Mysterious Sundial May Be Secret to Viking Navigation

An artist's impression of a Viking ship. (Image credit: Paul Moore,

Updated at 9:30 a.m. ET.

A mysterious Viking sundial found in Greenland may have helped the ancient mariners sail at the same north-south latitude across the Atlantic, new research suggests.

The study, detailed Tuesday (April 9) in the journal Proceedings of the Royal Society A Mathematical and Physical Sciences, suggests that the raiding Norsemen might have been even more impressive sailors than previously thought.

"It is widely accepted that Norse people were excellent mariners. Now it seems they used much more sophisticated navigational instruments than we thought before," said study co-author Balázs Bernáth, a researcher at Eötvös University in Hungary. [Fierce Fighters: 7 Secrets of Viking Culture]

Mysterious artifact

Exactly how Vikings navigated the open seas has been the subject of speculation and folklore. Researchers think the Vikings used sophisticated sun compasses to find true north and relied on a "magic" crystal to navigate on cloudy days. (Scientists recently unearthed evidence of one of these Viking sunstones.) 

In 1948, an archaeologist discovered a mysterious wooden artifact under the ruins of a Benedictine monastery in a fjord in Uunartoq, Greenland, which was settled by Norse farmers during the 10th century. The artifact, shaped into a half-circle, had a center hole and a zigzag engraved along its perimeter. Several lines had also been scratched onto the plate's interior.

The wooden artifact found in Uunartoq, Greenland may have been a 10th century sundial used for determining latitude on the Vikings' trans-Atlantic journeys (Image credit: Svickova Wikimedia Commons)

Some skeptics argued it was a household decoration, but most researchers thought it was an elusive Viking sun compass. Past researchers even took a similarly constructed compass aboard replica Viking ships and tested its navigational mettle.

But navigational lines scored on the compass were incomplete, so this ancient sundial wasn't great at finding North. It was off by about one degree, which could lead to days of sailing in the wrong direction, said Amit Lerner, an ocean optics researcher at the Hebrew University of Jerusalem, who was not involved in the study.

Ancient mariners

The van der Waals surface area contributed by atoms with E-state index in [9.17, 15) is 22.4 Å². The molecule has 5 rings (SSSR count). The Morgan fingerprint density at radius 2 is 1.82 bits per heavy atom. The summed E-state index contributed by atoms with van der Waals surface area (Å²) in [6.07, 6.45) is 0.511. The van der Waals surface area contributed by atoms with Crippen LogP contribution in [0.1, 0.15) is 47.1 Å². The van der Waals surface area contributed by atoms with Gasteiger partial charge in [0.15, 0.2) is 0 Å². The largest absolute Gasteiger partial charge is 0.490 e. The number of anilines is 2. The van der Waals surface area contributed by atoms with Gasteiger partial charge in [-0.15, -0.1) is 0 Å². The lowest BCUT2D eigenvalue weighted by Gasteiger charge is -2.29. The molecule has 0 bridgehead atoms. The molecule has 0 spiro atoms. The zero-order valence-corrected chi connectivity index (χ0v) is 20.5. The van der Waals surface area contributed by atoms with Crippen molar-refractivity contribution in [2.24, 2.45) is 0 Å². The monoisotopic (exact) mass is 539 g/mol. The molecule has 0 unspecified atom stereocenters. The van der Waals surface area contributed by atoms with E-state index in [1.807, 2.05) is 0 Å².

That led the team behind the new study to wonder whether the compass had a more sophisticated primary function: determining latitude, or the north-south position on the globe.

"Vikings performed latitude sailing, which means crossing open seas along a chosen latitude. For example, they regularly sailed more than 1,600 miles [2,500 kilometers] along the 61st latitude from Norway to Greenland and back. To do that one needs a fine compass or needs to regularly check his or her current latitude," Bernath said.

But wind and ocean currents would have quickly diverted the Vikings' small ships, forcing the mariners to frequently check their latitude to stay on course. While Arabian sailors used the stars to check latitude, Vikings sailed near the Arctic Circle, where the sun never sets in summer. So they must have navigated by the sun, not the stars, researchers reasoned.

The team found that at noon every day, when the sun is highest in the sky, a dial in the center of the compass would have cast a shadow between two lines on the plate. The ancient seafarers could have measured the length of that noon shadow using scaling lines on the dial, and then determined the latitude.

But while the calculations of latitude and longitude may be accurate, there's no way to test their hypothesis, Lerner told LiveScience.

"Nobody can know for sure if it's true or not," Lerner said.

Editor's Note: This story was updated to correct the distance from Norway to Greenland.

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Tia Ghose
Managing Editor

Tia is the managing editor and was previously a senior writer for Live Science. Her work has appeared in Scientific American, and other outlets. She holds a master's degree in bioengineering from the University of Washington, a graduate certificate in science writing from UC Santa Cruz and a bachelor's degree in mechanical engineering from the University of Texas at Austin. Tia was part of a team at the Milwaukee Journal Sentinel that published the Empty Cradles series on preterm births, which won multiple awards, including the 2012 Casey Medal for Meritorious Journalism.